How Brutalist architecture impacts the narrative of dystopian films

January 20, 2022



Joy Celine Asto

Bulky, blocky, and boxy, brutalist architecture remains the most controversial architectural style. This variant of post-war modernism, which emerged from the 1950s to the early 1980s, is characterized by monolithic buildings, unusual geometric shapes, and unfinished surfaces. The style derived its name from “Béton brut” — raw or rough concrete — which alludes to its main material. But brick, reinforced steel, glass, and rough stone were also used.

Response to Brutalism was mixed. While many critics and the architectural elite held it in high regard, the general public hated it. Apart from the impression that concrete was ugly and cheap, high-rise Brutalist buildings came to be associated with urban decay, crime, and social deprivation. While the style was widely used for universities, government offices, utilitarian low-cost housing, and shopping centers, the imposing structures eventually evoked feelings of repression, intimidation, authority, and hostility for most.

These very emotions and impressions made Brutalist buildings the perfect settings for many dystopian and futuristic utopian films. In iconic and acclaimed films like A Clockwork Orange (1971), RoboCop (1987), High Rise(2015), and Blade Runner 2049 (2017), these commanding structures set the mood and visual impact for the entire narrative. More than just obscure backgrounds or forgettable settings, the buildings themselves play symbolic roles that heighten the conflicts depicted in the story.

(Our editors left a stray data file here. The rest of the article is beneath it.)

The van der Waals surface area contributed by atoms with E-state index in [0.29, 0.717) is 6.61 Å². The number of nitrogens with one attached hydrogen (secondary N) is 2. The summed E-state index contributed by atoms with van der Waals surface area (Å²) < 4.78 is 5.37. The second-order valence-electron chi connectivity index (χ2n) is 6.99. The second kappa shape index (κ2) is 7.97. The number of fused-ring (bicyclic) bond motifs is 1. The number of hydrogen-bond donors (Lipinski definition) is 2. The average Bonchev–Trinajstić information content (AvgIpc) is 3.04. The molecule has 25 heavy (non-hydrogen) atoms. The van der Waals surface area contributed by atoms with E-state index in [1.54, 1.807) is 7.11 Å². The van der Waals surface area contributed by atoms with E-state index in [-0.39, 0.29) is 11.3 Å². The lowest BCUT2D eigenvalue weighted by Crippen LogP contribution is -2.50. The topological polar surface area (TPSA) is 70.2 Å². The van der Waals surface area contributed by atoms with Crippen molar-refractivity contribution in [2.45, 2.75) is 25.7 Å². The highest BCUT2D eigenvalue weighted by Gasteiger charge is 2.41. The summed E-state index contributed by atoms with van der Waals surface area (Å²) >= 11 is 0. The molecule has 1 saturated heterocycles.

In the video essay above, circleology eloquently describes this impact in several ways. First, the concrete and metal forms emphasize futurism and perception of authority. This is particularly seen in how RoboCop used J. Edgar Hoover Building and Dallas City Hall to invoke a sense of control and governance.

Meanwhile, the use of brutalist architecture in A Clockwork Orange and Blade Runner 2049 cover the emotional conflicts of their protagonists. The Lecture Theater of Brunel University in London stars as the Ludovico Medical Clinic where the iconic yet brutal theater scene is set. The ominous building echoes feelings of Alex DeLarge (Malcolm Dowell) being trapped and horrified. In Blade Runner 2049, the brutalist-inspired Stelline Laboratories mirrors the the hefty weight of Officer K’s (Ryan Gosling) discovery in the Memory Facility scene.

J. Edgar Hoover Building. Photo via Wikimedia Commons
Dallas City Hall. Photo via Wikimedia Commons.
The Lecture Theater Block of Brunel University London’s Uxbridge campus. Photo via Brunel University London.
The Lecture Theater Block in A Clockwork Orange (1971)
Blade Runner 2049’s Officer K walks out of the mammoth Stelline Laboratories.

Then, there’s High Rise, in which the building is more than just a backdrop, but symbolizes societal structure and the “brutality” that arises from this system. The poor residents live on the lower floors, while wealthier individuals with respectable professions like Tom Hiddleston’s Dr. Robert Laing take the higher floors. In fact, architecture is central to the film’s plot, with the monolithic buildings serving as the embodiment of chic modern living, realized through the visions of an esteemed architect.

Clearly Brutalist-inspired, the eponymous structures of High Rise part echo the “wave of ambitious post-war housing developments across the UK and Europe,” as Architecture Foundation wrote.

Below, Helen Sime discusses this in detail for her take on the impact of brutalist architecture in films. Her interesting observations remind us of the power of architecture, whether the structures are real or imagined. Apart from creating a sense of place, they echo the social realities and sentiments from which cinema’s most captivating narratives are built on. 

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